A 51-year-old white female with a history of severe menstrual cramping; excessive, irregular uterine bleeding; and anemia. She received three Lupron injections in preparation for a planned vaginal hysterectomy. Two months after her last Lupron injection, she opted for UFE instead.

Results: Her periods returned to normal and have remained unchanged one year post-procedure.

A 39-year-old black female who is a Jehovah’s Witness reported several years of severe excessive, irregular uterine bleeding, pelvic heaviness, lethargy, and pain during sex. A hysteroscopy revealed a submucous leiomyoma, and MRI visualized a 3-cm fibroid, as well as several smaller ones. After her child-bearing years, she was offered a hysterectomy. Due to concerns of surgical blood loss and possible transfusion risk, she chose UFE.

Results: At 6 months post-procedure, her periods had normalized, and all symptoms had resolved. MRI revealed a 70% decrease in the largest fibroid and a 50% reduction in total uterine volume. After four years, she’s had no recurrence.

A 45-year-old white female with a three-year history of severe menstrual cramping, menstrual bleeding that lasts for more than seven days, and anemia. Her other symptoms included pelvic pressure and pain, back and leg pain, bloating, lethargy, and urinary frequency. Upon examination, her uterus was 14-weeks gestational size, and MRI revealed a 6-cm dominant fibroid.

Results: After 6 months post-procedure, her uterus had diminished in size, and the dominant fibroid had decreased by 79%. All symptoms were significantly improved.

Testimonials/Patient Stories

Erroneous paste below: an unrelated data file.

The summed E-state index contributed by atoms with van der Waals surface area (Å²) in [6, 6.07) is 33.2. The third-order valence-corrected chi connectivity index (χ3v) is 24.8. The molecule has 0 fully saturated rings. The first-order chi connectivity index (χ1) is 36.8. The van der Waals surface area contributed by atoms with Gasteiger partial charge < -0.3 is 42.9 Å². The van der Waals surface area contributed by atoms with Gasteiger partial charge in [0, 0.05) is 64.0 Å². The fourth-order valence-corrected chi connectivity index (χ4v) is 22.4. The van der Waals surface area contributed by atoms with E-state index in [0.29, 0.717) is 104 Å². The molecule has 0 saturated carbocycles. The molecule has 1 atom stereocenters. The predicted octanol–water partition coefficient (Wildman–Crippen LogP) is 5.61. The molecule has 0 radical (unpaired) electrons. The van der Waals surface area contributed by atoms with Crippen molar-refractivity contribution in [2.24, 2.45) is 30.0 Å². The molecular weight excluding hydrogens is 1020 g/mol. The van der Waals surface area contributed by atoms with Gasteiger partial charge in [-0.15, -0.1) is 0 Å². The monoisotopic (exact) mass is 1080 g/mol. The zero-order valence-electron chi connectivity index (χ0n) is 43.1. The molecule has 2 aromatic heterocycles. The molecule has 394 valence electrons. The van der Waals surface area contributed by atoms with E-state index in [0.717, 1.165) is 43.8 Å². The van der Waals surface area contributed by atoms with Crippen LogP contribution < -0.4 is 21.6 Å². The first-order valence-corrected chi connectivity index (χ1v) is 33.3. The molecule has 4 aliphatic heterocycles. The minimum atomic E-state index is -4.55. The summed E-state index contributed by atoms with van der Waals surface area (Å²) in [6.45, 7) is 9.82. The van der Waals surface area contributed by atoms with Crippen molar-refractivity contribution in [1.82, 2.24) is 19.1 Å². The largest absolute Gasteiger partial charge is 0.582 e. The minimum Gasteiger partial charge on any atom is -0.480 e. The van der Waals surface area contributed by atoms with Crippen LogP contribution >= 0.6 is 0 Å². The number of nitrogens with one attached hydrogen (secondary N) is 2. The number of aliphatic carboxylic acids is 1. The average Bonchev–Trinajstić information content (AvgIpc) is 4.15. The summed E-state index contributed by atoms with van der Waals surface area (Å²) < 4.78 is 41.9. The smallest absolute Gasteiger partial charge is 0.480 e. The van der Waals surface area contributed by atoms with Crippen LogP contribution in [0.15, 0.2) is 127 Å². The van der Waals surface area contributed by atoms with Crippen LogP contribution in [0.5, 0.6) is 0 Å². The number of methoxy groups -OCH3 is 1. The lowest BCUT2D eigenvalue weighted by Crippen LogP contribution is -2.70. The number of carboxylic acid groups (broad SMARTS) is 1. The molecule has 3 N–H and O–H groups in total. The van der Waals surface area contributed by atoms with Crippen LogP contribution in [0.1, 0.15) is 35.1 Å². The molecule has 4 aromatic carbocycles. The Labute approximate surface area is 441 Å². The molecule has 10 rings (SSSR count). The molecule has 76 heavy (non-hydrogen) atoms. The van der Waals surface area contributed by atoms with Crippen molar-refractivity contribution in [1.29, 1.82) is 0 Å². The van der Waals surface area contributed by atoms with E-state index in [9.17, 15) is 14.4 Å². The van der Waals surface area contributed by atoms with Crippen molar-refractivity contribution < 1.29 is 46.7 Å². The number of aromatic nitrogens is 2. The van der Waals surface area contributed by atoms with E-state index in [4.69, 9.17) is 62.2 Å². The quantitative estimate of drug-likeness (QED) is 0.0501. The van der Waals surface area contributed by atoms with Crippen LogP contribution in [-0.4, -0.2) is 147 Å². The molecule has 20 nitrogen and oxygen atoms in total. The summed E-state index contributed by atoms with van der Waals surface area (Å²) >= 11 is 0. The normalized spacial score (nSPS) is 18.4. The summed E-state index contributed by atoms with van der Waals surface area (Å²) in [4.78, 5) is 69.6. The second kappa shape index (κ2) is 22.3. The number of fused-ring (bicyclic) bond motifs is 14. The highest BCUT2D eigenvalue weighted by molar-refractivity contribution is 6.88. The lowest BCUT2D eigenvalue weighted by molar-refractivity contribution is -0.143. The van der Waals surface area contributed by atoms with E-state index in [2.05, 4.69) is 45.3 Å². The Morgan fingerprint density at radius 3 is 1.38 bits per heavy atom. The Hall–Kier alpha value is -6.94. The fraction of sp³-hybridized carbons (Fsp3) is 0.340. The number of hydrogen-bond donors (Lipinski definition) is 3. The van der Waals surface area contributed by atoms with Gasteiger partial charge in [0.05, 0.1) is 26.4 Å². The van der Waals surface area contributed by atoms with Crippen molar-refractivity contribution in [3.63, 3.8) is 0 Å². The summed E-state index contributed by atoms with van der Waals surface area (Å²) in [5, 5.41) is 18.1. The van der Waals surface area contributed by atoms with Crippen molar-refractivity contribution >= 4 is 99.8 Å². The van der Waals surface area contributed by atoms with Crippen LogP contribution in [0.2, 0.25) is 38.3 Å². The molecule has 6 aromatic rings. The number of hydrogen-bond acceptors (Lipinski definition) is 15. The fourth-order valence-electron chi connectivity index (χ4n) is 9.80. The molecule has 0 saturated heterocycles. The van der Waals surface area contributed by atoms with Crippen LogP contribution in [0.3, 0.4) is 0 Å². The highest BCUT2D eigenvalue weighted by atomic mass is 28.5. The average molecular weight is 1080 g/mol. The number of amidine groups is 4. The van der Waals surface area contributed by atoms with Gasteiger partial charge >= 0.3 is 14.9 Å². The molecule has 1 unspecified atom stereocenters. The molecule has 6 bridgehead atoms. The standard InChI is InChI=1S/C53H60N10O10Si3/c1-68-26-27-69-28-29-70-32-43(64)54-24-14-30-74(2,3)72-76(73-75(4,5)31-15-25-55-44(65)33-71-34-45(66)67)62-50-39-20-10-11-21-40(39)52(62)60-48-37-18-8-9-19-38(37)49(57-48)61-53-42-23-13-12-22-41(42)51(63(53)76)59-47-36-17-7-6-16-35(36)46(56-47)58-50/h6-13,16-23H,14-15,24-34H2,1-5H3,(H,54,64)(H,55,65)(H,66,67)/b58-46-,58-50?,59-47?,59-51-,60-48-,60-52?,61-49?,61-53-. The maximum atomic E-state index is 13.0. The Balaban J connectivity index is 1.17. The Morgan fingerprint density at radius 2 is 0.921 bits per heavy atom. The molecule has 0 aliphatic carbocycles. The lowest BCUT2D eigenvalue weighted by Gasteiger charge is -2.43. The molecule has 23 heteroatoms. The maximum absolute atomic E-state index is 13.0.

“Having the Uterine Fibroid Embolization procedure to treat my fibroids was one of the best things I have done for myself in the past few years. I was able to have UFE and retain my uterus and improve my well being. Possibly the greatest benefit has been an increase in my energy level. I really haven’t felt so good in several years. “It truly was one of the best decisions I have made. I believed it then and the last 12 years have proven it to be true.”

“Since relocating from the area, I just wanted to let you know that I have had no complications from the procedure, all of my symptoms have been relieved and my uterus has decreased dramatically (from 20 to 10 wks). I could not be more pleased with the result. Thanks so much for all of your help.”

– Jane D., RN, Nurse Executive

“Thanks for giving back my life and letting me keep my uterus!”

– Janine, age 46

“Thank you for your help in ‘fixing’ my fibroid problem. It’s amazing how much better I feel.”

– Karen, age 50

“On a scale of 1-to-10, I rate my UFE experience a 10 for the following reasons: less invasive and quick recovery time.
Dr. Cockerill and the team were wonderful (professional).

I would strongly encourage women to do their research and ask fact-finding questions before consenting to the standard fair used to treat benign uterine fibroids. Ladies, this revolutionary procedure deserves a look-see. Check out the overall success rate, too.”

– Susie, age 46

“Having the UFE procedure to treat my fibroids was one of the best things I’ve done for myself in the past few years. I was able to have UFE and retain my uterus and improve my well being. Possibly the greatest benefit has been an increase in my energy level. I really haven’t felt so good in several years.”

– Denise, age 45